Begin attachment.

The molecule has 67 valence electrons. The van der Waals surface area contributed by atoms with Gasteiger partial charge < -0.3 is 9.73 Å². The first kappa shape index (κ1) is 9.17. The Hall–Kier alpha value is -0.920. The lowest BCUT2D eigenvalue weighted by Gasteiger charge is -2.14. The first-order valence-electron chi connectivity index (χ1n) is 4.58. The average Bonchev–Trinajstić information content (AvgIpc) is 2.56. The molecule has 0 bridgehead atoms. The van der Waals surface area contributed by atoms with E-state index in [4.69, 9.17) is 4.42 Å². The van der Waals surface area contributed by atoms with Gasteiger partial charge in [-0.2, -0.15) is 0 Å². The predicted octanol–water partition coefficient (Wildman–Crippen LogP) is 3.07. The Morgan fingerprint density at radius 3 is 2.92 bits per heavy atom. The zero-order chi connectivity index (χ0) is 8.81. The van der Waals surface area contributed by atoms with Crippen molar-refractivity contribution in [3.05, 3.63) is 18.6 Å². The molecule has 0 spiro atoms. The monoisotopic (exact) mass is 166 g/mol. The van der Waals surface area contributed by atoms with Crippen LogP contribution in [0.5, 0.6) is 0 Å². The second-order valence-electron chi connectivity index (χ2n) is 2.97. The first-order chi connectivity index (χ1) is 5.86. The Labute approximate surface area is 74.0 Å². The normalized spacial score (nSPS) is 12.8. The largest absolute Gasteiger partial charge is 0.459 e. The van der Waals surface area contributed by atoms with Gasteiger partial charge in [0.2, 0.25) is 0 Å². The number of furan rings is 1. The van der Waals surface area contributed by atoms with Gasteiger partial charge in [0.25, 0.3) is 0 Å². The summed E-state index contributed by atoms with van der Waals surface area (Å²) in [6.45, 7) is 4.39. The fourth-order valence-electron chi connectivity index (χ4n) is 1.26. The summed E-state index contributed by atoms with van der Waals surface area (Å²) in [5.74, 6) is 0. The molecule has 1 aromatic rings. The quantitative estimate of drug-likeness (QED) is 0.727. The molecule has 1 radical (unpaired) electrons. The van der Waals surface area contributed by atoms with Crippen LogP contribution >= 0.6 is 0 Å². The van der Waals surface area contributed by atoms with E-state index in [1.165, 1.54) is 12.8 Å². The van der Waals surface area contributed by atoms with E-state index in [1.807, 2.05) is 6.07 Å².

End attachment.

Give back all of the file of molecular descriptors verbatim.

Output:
The molecule has 67 valence electrons. The van der Waals surface area contributed by atoms with Gasteiger partial charge < -0.3 is 9.73 Å². The first kappa shape index (κ1) is 9.17. The Hall–Kier alpha value is -0.920. The lowest BCUT2D eigenvalue weighted by Gasteiger charge is -2.14. The first-order valence-electron chi connectivity index (χ1n) is 4.58. The average Bonchev–Trinajstić information content (AvgIpc) is 2.56. The molecule has 0 bridgehead atoms. The van der Waals surface area contributed by atoms with E-state index in [4.69, 9.17) is 4.42 Å². The van der Waals surface area contributed by atoms with Gasteiger partial charge in [-0.2, -0.15) is 0 Å². The predicted octanol–water partition coefficient (Wildman–Crippen LogP) is 3.07. The Morgan fingerprint density at radius 3 is 2.92 bits per heavy atom. The zero-order chi connectivity index (χ0) is 8.81. The van der Waals surface area contributed by atoms with Crippen molar-refractivity contribution in [3.05, 3.63) is 18.6 Å². The molecule has 0 spiro atoms. The monoisotopic (exact) mass is 166 g/mol. The van der Waals surface area contributed by atoms with Crippen LogP contribution in [0.5, 0.6) is 0 Å². The second-order valence-electron chi connectivity index (χ2n) is 2.97. The first-order chi connectivity index (χ1) is 5.86. The Labute approximate surface area is 74.0 Å². The normalized spacial score (nSPS) is 12.8. The largest absolute Gasteiger partial charge is 0.459 e. The van der Waals surface area contributed by atoms with Gasteiger partial charge in [0.2, 0.25) is 0 Å². The number of furan rings is 1. The van der Waals surface area contributed by atoms with Gasteiger partial charge in [0.25, 0.3) is 0 Å². The summed E-state index contributed by atoms with van der Waals surface area (Å²) in [6.45, 7) is 4.39. The fourth-order valence-electron chi connectivity index (χ4n) is 1.26. The summed E-state index contributed by atoms with van der Waals surface area (Å²) in [5.74, 6) is 0. The molecule has 1 aromatic rings. The quantitative estimate of drug-likeness (QED) is 0.727. The molecule has 1 radical (unpaired) electrons. The van der Waals surface area contributed by atoms with Crippen LogP contribution >= 0.6 is 0 Å². The van der Waals surface area contributed by atoms with E-state index in [1.165, 1.54) is 12.8 Å². The van der Waals surface area contributed by atoms with E-state index in [1.807, 2.05) is 6.07 Å².